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Finding the boundary between my 'stuff' and other people's 'stuff'

I'm in the very early phases (just started this morning :) ) of re-evaluating my GTD knowledge and developing a new system for myself. Essentially I am a long time believer (first read in Nov 2002) but have never implemented a system that I followed for more than a few days. I am like most of us here. Easily distracted, too much to do, in love with pr0n and all the other reasons we have a tough time actuallying "doing" GTD.

Reading David Hallowell's book, "Crazy Busy", one sentence really stuck in my brain. ?Just get well enough organized so that disorganization doesn?t keep you from reaching your goals.? That catalyzed my desire to really do it this time and follow through.

So fare I have generated a few lists of questions and statements to catalyze my thinking and creativity and I ran into an inrteresting point I thought would be good for this group to weigh in on as I am sure it affects more than just me.

A little context to help frame this. I am a middle-level manager in a large (5,000+ people globally) IT shop with four engineers reporting to me and a lot projects in motion at any time, typically around 40. I am directly/personally "doing" things for about 15% of the total number of projects. The rest are delegated and I need to keep an eye on them. Our department has a rudimentary project tracking mechanism via a glorified Excel spreadhseet that the management team uses across all teams to provide a cohesive view for our boss.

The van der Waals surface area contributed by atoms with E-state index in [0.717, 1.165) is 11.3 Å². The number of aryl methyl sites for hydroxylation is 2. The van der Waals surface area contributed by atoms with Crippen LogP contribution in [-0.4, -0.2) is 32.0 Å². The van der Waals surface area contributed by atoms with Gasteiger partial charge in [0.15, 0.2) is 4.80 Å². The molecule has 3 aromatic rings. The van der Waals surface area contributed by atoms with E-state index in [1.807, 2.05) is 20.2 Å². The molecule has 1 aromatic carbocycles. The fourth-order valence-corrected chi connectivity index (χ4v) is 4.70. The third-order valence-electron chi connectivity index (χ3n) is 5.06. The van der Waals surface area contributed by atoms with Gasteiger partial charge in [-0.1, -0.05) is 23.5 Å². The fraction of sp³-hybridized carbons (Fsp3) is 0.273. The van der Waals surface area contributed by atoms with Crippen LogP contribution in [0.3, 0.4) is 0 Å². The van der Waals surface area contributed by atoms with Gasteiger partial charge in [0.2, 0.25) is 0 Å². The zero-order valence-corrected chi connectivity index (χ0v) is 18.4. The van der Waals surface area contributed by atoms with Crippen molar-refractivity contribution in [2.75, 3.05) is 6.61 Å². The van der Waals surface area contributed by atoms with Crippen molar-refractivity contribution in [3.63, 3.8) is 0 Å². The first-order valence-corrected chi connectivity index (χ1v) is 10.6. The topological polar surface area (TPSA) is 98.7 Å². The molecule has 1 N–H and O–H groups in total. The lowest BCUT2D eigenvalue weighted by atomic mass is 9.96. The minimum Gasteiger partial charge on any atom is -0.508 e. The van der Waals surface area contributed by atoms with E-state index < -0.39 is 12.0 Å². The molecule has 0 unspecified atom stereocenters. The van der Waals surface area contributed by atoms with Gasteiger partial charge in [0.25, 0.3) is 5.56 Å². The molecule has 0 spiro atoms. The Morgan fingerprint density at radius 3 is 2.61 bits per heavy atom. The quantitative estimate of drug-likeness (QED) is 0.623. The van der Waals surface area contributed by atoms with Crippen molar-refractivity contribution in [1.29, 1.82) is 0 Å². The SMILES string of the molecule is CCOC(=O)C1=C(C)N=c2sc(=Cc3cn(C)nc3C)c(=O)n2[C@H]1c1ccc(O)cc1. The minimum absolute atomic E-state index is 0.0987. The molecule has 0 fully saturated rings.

The question I asked myself is, "Do I need to put everyone's projects in my system?"

I think this is one of several things that has sabotaged my previous attempts to set up a working system because with 40 or so projects among 4 people and around 200 possible NAs I get flustered and terrified of how much that really is to keep on top of and I run for the hills. I have not made up my mind but I think if I keep a list of projects that are delegated along with who has them, when I need the next update and some text for the latest update I may be able to reduce the fear factor by making them a smaller part of the population in my system. I need to be detailed on the projects an NAs that are mine and that's what I want the focus on.

Anyone have something to say? Have you tried this and succeeded or failed?

I will chronicle my trials and tribulations of the whole process at http://insidethebox.wordpress.com for anyone interested. I figure it adds pressure of putting out for the public to read so I don't want to give up so easy.

randellt's picture

Would it make sense to...

Linda;5720 wrote:
Would it make sense to have a list of designated projects who's status you check up on once a month as part of a "monthly review" (or whatever time-frame is appropriate for project scale and the autonomy level of your direct reports), but not track the actions for the project at all?

This now "feels" like the right way to go based on what everyone is writing and what I know deep down about good delegation and management. I totally agree that tracking the next actions myself will drive me right back to where I am digging out from, which is being too involved with and too worried about other people's stuff.

The leading solution for me right now it to leave all these delegated projects in the tracking system my boss wants us all to use. My focus should be on making sure all of the projects have a defined vision of what the outcome will be and enough milestone and deliverables to get it rolling. Then I and the delegatee will have our contract for what they'll deliver and what I need to see delivered. I may coach them in some GTD and get them to list at least one next action for every project they own in the weekly status report. I need to see how they'll take to it to judge how successful or frustrated I may get.

Thanks for all the good advice here. I am in a better frame of mind about this issue.




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